Allowing Students to “EXPLORE” Science Content With the Discovery Education Science TECHBOOK

Visit any Discovery Education Science TECHBOOK concept page and you will find TONS of resources arranged by the 5E Instructional Model.  A component of the constructivist model, the 5Es lesson focuses on student participation.  Once “Engaged” students are then invited to “Explore” concepts in a way that allows them to develop their own understanding.

The “Explore” section of a 5E lesson belongs to the student.  The intention of an “Explore” activity is to  allow students to do just that… explore.  Students are provided with a problem to solve, or an essential question to answer.  They are then invited to explore a variety of resources to try to solve that problem or answer that question.  Figuring out the answer for themselves, students build their understanding of the concept, and the learning sticks.

There are two ways to accomplish this.  Students can explore content through guided inquiry or direct inquiry.  Guided inquiry refers to a process in which students are provided  a collection of resources, and make choices as to which resources to use based on their own levels of readiness and interest.  The problem, or question guides them through the resources. They pick and choose how they will attain the knowledge.

Direct inquiry, while still student focused, is more scripted.  In direct inquiry, the teacher chooses which specific resources the students will use.  A given video, reading passage or virtual lab that all students will explore. For more information about the difference between guided and direct inquiry click this link.

Discovery Education Science TECHBOOK resources such as “Explorations”, “Fun-damentals”, “Hands-on Activities” and “Virtual Labs” naturally lend themselves to both guided and direct inquiry.  Students interact with the content, gathering facts as they go.  How do students explore with resources such as video segments and reading passages?  Here are some instructional strategies:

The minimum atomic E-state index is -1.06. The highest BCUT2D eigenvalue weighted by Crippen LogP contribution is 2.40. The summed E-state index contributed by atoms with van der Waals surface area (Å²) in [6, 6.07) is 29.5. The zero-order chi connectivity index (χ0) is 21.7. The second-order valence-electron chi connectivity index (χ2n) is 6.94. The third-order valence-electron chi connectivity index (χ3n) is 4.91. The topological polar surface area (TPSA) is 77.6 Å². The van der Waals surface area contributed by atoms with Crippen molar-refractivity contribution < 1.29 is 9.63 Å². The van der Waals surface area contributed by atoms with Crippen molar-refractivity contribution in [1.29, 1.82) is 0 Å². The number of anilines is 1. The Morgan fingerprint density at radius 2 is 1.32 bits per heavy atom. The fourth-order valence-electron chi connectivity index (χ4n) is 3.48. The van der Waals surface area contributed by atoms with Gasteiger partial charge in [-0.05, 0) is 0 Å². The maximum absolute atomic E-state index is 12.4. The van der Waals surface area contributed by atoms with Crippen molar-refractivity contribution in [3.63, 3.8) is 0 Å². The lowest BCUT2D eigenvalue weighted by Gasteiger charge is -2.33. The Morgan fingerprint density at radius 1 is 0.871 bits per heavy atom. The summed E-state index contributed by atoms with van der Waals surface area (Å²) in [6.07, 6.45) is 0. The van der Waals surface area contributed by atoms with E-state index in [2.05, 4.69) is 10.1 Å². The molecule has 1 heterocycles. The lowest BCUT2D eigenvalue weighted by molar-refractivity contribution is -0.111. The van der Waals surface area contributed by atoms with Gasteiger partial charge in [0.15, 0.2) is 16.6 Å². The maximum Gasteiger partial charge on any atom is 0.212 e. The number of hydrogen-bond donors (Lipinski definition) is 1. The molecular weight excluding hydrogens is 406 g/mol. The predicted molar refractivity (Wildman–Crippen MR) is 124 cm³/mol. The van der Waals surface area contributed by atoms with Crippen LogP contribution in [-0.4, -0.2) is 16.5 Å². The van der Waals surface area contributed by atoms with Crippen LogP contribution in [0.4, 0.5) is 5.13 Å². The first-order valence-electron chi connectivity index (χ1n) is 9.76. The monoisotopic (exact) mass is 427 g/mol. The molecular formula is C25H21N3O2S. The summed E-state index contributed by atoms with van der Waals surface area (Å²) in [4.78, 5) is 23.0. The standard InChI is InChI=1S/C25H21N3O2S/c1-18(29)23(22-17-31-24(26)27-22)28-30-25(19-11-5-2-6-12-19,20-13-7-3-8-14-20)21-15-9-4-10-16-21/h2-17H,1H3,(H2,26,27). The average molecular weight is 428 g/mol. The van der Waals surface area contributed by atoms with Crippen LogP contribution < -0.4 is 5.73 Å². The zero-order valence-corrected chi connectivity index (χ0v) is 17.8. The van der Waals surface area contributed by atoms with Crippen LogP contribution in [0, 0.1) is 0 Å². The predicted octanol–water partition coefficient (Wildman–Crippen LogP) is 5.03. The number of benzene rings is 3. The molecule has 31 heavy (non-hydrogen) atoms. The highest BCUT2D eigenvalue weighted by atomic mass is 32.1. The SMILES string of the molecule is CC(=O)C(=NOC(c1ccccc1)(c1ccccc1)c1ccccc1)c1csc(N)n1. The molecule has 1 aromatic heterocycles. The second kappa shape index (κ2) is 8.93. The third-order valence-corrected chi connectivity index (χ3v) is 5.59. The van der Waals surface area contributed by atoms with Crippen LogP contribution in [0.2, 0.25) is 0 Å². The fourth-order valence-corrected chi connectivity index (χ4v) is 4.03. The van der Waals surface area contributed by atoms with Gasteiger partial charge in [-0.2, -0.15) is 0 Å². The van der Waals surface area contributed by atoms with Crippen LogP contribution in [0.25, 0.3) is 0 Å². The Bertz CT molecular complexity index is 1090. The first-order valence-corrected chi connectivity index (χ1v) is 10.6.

1) Videos: Display for the students the essential question.  Play the video segment for the first time.  Instruct the students to write down all the facts that could be used to answer the essential question.  Give students 30 seconds to discuss with a neighbor.  Then give them 1 minutes to write down any facts that they learned from their classmate.  Play the segment a second time so that they can focus on the content and confirm their facts.

2) Reading passages/eBooks: List two or three  statements that relate to the content in the reading passage.  Ask students if they “agree” or “disagree” with each statement.  Have students read the passage.  Have them revisit their opinion and decide if they still “agree” or “disagree”.

3) Interactive Glossary Terms:  Provide students with a list of terms relevant to the concept they are exploring.  Have students record definition in their journals.  Students should then do a keyword search for a video segment or image that relates to the term.  In their journals the students should write about why they chose that resource, put the term in their own words and use it in a sentence.

Whether the students are reading, watching, or interacting, the point is they are doing.  That is what exploring is all about.  Given the chance to explore content, students will remember what they did, and be able to explain it back to you. But wait, that is a topic for next month.

Got a great idea for using Discovery Education Science TECHBOOK resources to “Explore”? Post it in the comment section below! Keep those great ideas coming.